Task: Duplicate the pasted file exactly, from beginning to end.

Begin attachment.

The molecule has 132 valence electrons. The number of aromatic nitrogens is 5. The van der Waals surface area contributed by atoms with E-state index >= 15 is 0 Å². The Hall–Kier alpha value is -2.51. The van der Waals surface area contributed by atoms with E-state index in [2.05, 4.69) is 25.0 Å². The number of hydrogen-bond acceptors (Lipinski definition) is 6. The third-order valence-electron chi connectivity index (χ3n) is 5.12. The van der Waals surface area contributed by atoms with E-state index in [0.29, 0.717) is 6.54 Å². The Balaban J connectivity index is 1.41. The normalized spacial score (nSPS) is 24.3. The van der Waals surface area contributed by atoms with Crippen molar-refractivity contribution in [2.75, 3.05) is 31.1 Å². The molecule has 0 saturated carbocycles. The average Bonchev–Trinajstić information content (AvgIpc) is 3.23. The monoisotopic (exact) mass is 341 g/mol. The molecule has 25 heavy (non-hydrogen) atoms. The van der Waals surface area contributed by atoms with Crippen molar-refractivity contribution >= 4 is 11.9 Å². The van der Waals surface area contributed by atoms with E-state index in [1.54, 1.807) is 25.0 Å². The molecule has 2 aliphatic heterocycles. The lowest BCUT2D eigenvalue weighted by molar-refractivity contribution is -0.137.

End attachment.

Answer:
The molecule has 132 valence electrons. The number of aromatic nitrogens is 5. The van der Waals surface area contributed by atoms with E-state index >= 15 is 0 Å². The Hall–Kier alpha value is -2.51. The van der Waals surface area contributed by atoms with E-state index in [2.05, 4.69) is 25.0 Å². The number of hydrogen-bond acceptors (Lipinski definition) is 6. The third-order valence-electron chi connectivity index (χ3n) is 5.12. The van der Waals surface area contributed by atoms with E-state index in [0.29, 0.717) is 6.54 Å². The Balaban J connectivity index is 1.41. The normalized spacial score (nSPS) is 24.3. The van der Waals surface area contributed by atoms with Crippen molar-refractivity contribution in [2.75, 3.05) is 31.1 Å². The molecule has 0 saturated carbocycles. The average Bonchev–Trinajstić information content (AvgIpc) is 3.23. The monoisotopic (exact) mass is 341 g/mol. The molecule has 25 heavy (non-hydrogen) atoms. The van der Waals surface area contributed by atoms with Crippen molar-refractivity contribution >= 4 is 11.9 Å². The van der Waals surface area contributed by atoms with E-state index in [1.54, 1.807) is 25.0 Å². The molecule has 2 aliphatic heterocycles. The lowest BCUT2D eigenvalue weighted by molar-refractivity contribution is -0.137.